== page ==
Wednesday, 19 June 2013

What Have You Done?

The street runs from Carlton House, through Piccadilly, and into Oxford Circus, where at the top, the Church is its crown. Although every building in that street was old, the church was the oldest; a spire that rose into the grey London air like an anomaly. To this day he uses that church as his compass as he exits Oxford Circus Station. Direction is his weakness.

You were supposed wait by Margaret Street, she says, by that spirally building - did you get lost?
All Souls Church, you mean.
It's a church? They walk.
Yes. Nash's only surviving design in this street.
Who is Nash? The hazel of her eyes looks in question.
Adorable, he laughs. It is a crisp laugh that belonged to old men, men who returned to laughing like children when all their troubles troubled them no more. Weren't you supposed to be born and bred here?
Well Mr-I-know-it-all, I was actually born in Lahore.

He hadn't noticed how flawless her skin looked against the grey of London. As a child he had an affair with roses and there was a rosy hue always hanging about her cheeks. He stops. She stops. What? He brings his hand up toward her, and like a tailor who sees a rare piece of silk, carefully runs his finger along the length of her face, from cheek to chin. White silk turns red.

Now look what you've done... she murmurs, looking down.
Is the floor more interesting than me?
You'd look into my eyes. It's what you do.


She stands before the mirror and brushes her long brown hair, her blouse still undone. He is in bed, he would pick up his camera but he prefers to use his eyes. It's 5.30 and Thirleby Road has turned dark - the light before the mirror shows him her beauty. He notices that she is buttoning herself up, this makes him uneasy. He does not like clothing in the confines of four walls. And now standing behind her, for every button she did, he undid one. Stop it! He does not stop. They are all waiting for me back home! He turns her around. You have to stop! His hand disappears behind her. Stop…she's reduced to a whisper. There is skill in his fingers. Her breasts are free. You've unhooked many before, haven't you? He does not answer. He's that tailor again, his eyes flashing, running his fingers unto his fabric. White silk turns red. She sighs - now look what you've done…


John Nash, he says, looking at the fire with dim eyes, was the man who designed much of London during the Regency - even the Queen's palace - and consequently, our Regent Street.
How do you know all this? She lifts her head from his chest, looking up to him.
He does not answer that question. But you know which is my favourite?
Regent's Park.
Yes, Regent's Park.

Her milky, rosy hue is a stark contrast to his rusty brown. She notices this and smiles. His dark eyes replies. Two countries of the same land, he says. She feels romantic, he feels cheerful. I'm bridging the gap between our countries, he continues, one Pakistani woman at a time. She smacks his naked chest hard. The sting makes him laugh his crisp laugh. The duvet hides her breasts but not her shoulders - he likes it this way, he fancies that she is wearing a strapless dress; something she would never do outside these four walls. He lays his weight upon his elbow and watches her. His eyes tell her what his mouth will not. He is captivated.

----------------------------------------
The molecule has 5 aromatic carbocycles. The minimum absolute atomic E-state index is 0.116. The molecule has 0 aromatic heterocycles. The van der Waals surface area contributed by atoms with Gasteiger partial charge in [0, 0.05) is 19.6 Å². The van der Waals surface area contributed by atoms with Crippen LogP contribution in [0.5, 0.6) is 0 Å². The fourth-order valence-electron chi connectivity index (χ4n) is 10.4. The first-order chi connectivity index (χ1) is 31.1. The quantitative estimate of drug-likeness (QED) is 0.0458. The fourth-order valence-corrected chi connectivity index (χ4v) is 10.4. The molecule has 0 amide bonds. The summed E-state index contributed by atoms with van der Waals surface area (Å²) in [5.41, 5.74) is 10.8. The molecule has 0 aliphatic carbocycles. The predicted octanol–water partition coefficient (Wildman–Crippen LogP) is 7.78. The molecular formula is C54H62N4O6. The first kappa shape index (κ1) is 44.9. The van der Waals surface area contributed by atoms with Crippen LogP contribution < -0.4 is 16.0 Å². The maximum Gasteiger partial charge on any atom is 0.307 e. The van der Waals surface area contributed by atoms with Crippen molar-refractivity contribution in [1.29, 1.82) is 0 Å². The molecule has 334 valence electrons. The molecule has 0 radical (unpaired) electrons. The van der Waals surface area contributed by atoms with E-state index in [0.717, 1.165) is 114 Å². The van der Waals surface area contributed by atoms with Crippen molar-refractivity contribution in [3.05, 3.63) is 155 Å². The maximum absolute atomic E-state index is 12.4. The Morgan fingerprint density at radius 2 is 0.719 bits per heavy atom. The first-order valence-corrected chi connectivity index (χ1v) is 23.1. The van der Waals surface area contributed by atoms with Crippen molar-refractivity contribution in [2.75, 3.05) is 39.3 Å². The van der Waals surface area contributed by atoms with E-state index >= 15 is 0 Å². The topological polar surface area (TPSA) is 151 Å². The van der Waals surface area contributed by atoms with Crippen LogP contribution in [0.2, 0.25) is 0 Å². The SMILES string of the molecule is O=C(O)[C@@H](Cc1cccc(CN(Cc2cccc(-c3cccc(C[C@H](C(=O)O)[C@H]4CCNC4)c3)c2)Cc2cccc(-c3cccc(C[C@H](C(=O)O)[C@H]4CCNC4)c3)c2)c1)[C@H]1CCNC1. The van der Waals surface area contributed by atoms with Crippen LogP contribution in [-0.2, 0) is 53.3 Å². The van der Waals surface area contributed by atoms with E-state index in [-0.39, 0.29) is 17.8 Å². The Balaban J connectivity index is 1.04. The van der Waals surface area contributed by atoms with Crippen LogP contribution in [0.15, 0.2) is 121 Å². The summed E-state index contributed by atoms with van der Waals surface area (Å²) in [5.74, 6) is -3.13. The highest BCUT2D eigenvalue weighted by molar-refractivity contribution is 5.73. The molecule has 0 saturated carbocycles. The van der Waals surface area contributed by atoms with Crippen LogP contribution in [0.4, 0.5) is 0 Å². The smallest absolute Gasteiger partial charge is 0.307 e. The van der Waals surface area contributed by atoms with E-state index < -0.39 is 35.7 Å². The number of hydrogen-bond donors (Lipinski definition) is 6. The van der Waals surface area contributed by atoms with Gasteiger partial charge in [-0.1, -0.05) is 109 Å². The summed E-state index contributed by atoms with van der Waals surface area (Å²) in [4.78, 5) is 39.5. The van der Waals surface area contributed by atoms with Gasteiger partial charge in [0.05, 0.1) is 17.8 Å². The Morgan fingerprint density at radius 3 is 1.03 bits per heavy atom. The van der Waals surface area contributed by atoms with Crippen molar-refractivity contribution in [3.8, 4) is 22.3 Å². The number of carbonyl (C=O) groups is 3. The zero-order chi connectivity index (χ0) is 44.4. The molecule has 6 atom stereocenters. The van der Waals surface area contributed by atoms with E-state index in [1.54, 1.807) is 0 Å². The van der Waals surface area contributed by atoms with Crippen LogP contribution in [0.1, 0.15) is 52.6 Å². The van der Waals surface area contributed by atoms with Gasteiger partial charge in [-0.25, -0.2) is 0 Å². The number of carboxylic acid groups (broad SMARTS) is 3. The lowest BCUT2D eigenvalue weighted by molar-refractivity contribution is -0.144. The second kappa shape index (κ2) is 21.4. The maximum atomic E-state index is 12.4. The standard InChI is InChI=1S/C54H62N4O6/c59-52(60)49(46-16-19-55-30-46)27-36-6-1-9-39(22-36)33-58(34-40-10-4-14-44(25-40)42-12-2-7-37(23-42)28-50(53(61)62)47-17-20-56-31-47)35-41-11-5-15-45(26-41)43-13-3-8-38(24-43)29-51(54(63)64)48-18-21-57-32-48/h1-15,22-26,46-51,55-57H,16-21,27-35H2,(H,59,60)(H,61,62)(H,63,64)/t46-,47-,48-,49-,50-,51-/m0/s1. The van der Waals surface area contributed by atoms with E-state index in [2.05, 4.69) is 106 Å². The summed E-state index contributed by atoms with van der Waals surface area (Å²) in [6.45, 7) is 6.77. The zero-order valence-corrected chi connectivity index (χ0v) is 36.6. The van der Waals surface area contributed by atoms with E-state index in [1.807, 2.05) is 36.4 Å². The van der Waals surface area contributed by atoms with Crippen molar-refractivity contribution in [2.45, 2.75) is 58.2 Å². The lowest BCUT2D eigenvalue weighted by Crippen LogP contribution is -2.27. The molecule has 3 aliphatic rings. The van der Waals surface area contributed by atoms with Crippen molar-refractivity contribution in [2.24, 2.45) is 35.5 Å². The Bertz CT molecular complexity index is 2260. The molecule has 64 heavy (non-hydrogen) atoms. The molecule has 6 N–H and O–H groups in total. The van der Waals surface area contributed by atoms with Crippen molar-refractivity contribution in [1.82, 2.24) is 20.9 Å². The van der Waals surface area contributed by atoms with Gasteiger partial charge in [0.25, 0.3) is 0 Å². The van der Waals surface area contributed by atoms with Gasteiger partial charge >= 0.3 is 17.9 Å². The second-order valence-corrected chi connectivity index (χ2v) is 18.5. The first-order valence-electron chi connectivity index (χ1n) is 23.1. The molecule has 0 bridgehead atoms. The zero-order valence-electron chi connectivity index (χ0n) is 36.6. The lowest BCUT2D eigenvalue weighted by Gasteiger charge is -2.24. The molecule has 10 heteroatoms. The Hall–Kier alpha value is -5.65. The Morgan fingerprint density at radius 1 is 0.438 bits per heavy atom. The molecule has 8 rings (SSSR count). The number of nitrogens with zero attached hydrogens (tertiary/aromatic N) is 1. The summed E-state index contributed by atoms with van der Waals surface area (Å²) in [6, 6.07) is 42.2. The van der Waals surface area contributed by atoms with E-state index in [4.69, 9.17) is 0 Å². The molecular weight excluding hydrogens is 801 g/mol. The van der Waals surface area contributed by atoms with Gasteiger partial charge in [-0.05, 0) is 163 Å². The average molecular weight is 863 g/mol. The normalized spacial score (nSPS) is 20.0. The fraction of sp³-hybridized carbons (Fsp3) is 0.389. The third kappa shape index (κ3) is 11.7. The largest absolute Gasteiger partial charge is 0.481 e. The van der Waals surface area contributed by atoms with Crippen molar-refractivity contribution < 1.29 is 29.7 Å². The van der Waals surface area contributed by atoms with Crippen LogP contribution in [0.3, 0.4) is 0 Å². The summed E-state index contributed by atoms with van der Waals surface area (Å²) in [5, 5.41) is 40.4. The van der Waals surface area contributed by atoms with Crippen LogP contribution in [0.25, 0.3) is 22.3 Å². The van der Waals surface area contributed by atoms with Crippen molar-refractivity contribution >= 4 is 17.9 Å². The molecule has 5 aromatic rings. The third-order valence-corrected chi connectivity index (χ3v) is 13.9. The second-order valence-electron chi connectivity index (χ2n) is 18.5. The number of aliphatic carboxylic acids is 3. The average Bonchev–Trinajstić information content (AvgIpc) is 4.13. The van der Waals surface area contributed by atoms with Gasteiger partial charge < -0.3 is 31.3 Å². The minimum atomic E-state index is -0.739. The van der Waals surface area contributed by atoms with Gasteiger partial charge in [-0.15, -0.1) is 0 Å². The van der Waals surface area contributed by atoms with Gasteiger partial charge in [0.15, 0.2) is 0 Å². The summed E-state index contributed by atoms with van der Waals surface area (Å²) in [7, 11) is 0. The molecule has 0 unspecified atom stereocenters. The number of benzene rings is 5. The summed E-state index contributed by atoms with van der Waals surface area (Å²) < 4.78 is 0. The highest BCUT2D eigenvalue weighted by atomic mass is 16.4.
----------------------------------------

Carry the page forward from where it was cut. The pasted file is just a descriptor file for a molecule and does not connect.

You're looking again, she says, nearly turning away.
I've seen all of you my dear - why turn?
The idea that a man is looking so intensely, as you do, makes me blush. You speak with your eyes, smile with them. When we talk seriously, they grow dim. When we are intimate, they flash. It's all your eyes, and they can say so much, yet say nothing at all.

With a single stroke, he pinches the fire from the candle. His eyes flash. Now look what you've done…

The room darkens.


  1. This is precisely what I needed to read. Thank you - and goodbye.

    Lovely writing, as always.

  2. It felt like I knew most of this.

    I could see images form in front of my eyes. And it seemed like a revisit.

    1. I'm glad it evoked good memories for you.

  3. All of what riddleinninesyllables said, plus more.

    This was that.More.
    Symphonies. You create symphonies with your words.

    1. Thank you :)

      You're very kind. I haven't heard from you in long. Writing doesn't happen to me as often as it used to but when it does, I'm happy a little bit of a good thing got made. I can't seem to access your blog by the way - I hope it's not closed?

    2. I just got more used to writing in 140 characters.:) I blame the Blue bird.
      Couldn't write the way I used to, on the blog. It lay dormant, made me sad every day. So I tucked it away.
      You're lucky you're still able to create such masterpieces. Don't stop. I love coming back here. :)

    3. Ah the blue bird isn't conducive to writing - I still wonder why I have one. Perhaps you should return to it - it might give you joy.

      You're very kind in saying they are 'masterpieces' - but they're all mostly work in progress. Parts from the novel. I only hope I can finish it off soon.

  4. No matter how many times I read this one. I always feel my heart to skip a beat and longing for more when you blow the candle. I hope you write a sequel- if not in writing but perhaps in real life.

  5. Sigh. I need to stop visiting here, especially at lonely hours.